This year we celebrate Thanksgiving with a hand-selected round up of Vermont cheeses, showcasing our region’s tradition of beautiful cheesemaking in all milk types and textures.
You don’t have to go far from Boston for some of the world’s best artisan cheese. Old world traditions are alive and well in Vermont.
We arrived at Jasper Hill Farm on a rainy Friday morning after navigating the scenic but rugged roads of Vermont’s Northeast Kingdom. Jasper Hill, which is run by brothers Mateo and Andy Kehler, keeps about 46 Ayrshire cows, whose milk is used to produce popular cheeses such as Constant Bliss and Bayley Hazen Blue. Around Continue Reading »
It was the perfect day yesterday at Shelburne Farms for the 5th annual Vermont Cheesemakers Festival. Forty plus cheesemakers from around the state of Vermont, as well as a few from New Hampshire and Massachusetts gathered for an afternoon of tasting and talking – and, happily, we did a lot of both!
This past summer, I had the opportunity to assist with cheesemaking at Jasper Hill Farm. One of my favorite cheeses made by the team in Greensboro, VT is called Harbison, a fairly recent addition to the line-up but no less spectacular than their other cheeses.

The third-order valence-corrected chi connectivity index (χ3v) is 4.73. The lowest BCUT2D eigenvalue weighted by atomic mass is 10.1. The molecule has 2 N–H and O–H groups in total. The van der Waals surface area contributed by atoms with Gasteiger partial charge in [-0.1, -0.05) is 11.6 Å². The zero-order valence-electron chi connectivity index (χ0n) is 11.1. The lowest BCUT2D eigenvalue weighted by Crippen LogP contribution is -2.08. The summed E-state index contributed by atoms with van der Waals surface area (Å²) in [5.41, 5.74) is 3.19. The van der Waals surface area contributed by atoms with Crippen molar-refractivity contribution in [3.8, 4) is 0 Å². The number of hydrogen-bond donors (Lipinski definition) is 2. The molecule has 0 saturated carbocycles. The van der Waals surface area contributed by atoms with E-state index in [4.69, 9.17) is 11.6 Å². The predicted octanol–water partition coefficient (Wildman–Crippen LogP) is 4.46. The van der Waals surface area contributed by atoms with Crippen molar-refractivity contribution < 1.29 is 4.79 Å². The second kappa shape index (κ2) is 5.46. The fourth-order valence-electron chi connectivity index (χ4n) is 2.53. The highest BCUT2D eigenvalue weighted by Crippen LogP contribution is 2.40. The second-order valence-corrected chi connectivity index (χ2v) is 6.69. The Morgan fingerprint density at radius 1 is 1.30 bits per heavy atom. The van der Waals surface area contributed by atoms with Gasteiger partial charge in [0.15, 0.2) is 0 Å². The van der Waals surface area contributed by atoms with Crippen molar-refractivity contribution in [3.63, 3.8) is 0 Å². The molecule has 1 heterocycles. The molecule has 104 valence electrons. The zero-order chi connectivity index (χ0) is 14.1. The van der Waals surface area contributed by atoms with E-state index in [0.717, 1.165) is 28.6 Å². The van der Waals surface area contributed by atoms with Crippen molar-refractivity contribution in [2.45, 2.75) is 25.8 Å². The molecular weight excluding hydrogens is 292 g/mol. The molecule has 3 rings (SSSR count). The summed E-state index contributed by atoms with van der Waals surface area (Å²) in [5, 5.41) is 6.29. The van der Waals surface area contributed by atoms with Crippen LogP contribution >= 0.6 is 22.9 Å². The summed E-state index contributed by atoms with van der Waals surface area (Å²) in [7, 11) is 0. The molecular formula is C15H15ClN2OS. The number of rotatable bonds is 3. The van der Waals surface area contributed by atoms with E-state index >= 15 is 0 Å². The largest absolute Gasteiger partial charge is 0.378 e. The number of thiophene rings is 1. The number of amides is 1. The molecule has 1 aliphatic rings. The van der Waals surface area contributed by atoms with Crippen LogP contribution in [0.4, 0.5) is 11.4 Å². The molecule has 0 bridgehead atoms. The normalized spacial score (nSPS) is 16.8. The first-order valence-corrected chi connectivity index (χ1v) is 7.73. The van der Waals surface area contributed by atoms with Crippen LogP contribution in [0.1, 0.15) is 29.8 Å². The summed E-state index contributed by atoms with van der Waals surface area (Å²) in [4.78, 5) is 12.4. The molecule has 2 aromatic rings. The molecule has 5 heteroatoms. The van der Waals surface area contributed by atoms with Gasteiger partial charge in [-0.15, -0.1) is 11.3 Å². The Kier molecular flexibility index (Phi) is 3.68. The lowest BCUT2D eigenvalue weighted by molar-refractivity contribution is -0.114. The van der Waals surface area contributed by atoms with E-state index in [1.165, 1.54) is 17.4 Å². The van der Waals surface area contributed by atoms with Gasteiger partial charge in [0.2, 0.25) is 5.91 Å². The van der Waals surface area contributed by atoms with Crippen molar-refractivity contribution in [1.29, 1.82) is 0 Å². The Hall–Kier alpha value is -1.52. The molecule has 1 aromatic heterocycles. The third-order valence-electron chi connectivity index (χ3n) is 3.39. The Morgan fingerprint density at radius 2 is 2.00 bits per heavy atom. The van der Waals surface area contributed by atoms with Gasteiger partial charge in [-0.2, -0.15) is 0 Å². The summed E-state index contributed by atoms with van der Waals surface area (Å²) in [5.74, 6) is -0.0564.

We checked in with Tripp, the Head Manager on our cheese counter and our domestic cheese buyer. He has put together a wonderful recommendation for a Thanksgiving cheeseboard, incorporating a cross-section of milk types and textures. He draws on some old favorites but also includes a couple of newer cheeses that we think are destined to become classics in their own right!
Last year, I visited the Cellars at Jasper Hill and had the opportunity to participate in the Winnimere cheesemaking process. It was a very educational experience as there are some interesting new developments going on at Jasper Hill.
Some weeks ago, I made an immensely informative and inspiring trip to Jasper Hill Farm and The Cellars at Jasper Hill in Greensboro, Vermont. The Jasper Hill enterprise was started by two brothers, Andy and Mateo Kehler. The determination that they have towards revolutionizing and solidifying the cheese-making industry in their state and in this country is unmatched in its political, scientific, and pastoral fervor.
Our destination was the Vermont Cheesemakers Festival, a gathering of about 50 local cheesemakers, 30 breweries and wineries, and a host of other food artisans making everything from mustard to nougat. The event, in its second year, was held last Sunday at the breathtakingly lovely Shelburne Farms estate outside of Burlington, and this year we organized a bus to bring our customers to the festival — a first-of-its-kind trip for Formaggio Kitchen.
On a recent trip to Jasper Hill Farm, I had the distinct pleasure not only of tasting many delicious cheeses made and aged here in New England, but also of getting acquainted with some inhabitants of the farm who happen to be just as fond of dairy products — or by-products as the case may be — as I am.